To be clear, I am not advocating that Heikin Ashi is a better charting method than your regular candlestick charts; both have their own advantages and disadvantages; I have particularly liked using Heikin Ashi in strategies that involve checking overall trends/reversals. ðŸ“ˆðŸ“‰

### Python Implementation

Let's get into the fun part, how do you convert your existing stock prices dataframe to the Heikin Ashi Price dataframe. ðŸ¤”

I will be using a `parquet` file to load prices that I have saved; if you want to follow the tutorial with the same data, you can download the file from here. This data is the unadjusted stock prices for all stocks listed on NSE from 2016-2021.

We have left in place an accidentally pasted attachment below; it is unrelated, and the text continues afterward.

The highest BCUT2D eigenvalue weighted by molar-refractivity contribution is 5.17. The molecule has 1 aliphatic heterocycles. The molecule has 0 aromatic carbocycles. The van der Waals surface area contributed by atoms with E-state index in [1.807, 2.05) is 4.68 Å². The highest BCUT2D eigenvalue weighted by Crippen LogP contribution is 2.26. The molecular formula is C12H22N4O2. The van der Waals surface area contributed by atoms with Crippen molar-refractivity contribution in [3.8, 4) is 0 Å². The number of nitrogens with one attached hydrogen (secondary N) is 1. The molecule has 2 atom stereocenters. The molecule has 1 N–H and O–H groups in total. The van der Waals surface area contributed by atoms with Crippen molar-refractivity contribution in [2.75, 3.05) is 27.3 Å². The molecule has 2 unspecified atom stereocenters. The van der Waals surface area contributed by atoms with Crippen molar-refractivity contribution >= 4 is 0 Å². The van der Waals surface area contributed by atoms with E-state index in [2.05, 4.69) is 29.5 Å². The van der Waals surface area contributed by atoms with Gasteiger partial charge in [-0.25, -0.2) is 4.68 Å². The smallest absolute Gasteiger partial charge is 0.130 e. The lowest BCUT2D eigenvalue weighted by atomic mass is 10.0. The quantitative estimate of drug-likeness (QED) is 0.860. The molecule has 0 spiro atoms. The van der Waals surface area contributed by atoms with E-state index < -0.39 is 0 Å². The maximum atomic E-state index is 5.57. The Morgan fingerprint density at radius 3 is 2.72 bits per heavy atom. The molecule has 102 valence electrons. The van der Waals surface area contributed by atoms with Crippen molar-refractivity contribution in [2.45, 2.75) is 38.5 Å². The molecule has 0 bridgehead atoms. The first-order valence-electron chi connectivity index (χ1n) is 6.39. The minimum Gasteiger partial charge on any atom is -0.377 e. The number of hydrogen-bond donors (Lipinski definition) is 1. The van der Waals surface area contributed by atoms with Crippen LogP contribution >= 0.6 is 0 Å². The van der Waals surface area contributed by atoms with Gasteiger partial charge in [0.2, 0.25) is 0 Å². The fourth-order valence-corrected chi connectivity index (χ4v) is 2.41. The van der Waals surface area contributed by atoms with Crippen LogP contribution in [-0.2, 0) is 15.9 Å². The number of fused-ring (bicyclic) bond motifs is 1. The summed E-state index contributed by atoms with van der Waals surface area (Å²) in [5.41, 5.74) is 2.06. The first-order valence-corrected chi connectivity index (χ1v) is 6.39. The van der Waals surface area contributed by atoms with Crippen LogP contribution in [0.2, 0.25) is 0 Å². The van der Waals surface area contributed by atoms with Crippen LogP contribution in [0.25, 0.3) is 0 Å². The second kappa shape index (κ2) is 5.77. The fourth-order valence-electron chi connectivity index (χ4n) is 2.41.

Don't get intimidated by `parquet` files; you can use any other methods of loading the data into Python as long as that dataframe contains `OPEN`, `HIGH`, `LOW`, `CLOSE` columns as that's required to calculate Heikin Ashi prices. I personally use `parquet` because they can be compressed and shared easily.

``````import pandas as pd
import os
from datetime import datetime

#Let's look at the first 5 rows
``````

Let's filter these 2.1M+ rows of data for one single stock, which we can show as an example.

``````rel_df = df[df['SYMBOL'] == 'RELIANCE']
``````

#### Step 2: Calculating Heikin Ashi Close Price

Why I choose to do the HAClose price first is because it uses all existing prices we have to be calculated, all other prices like HAOpen, HAHigh, and HALow require the input of HAClose.

HAClose = (Open0 + High0 + Low0 + Close0)/4

``````#assigning existing columns to new variable HAdf
HAdf = rel_df[['OPEN', 'HIGH', 'LOW', 'CLOSE']]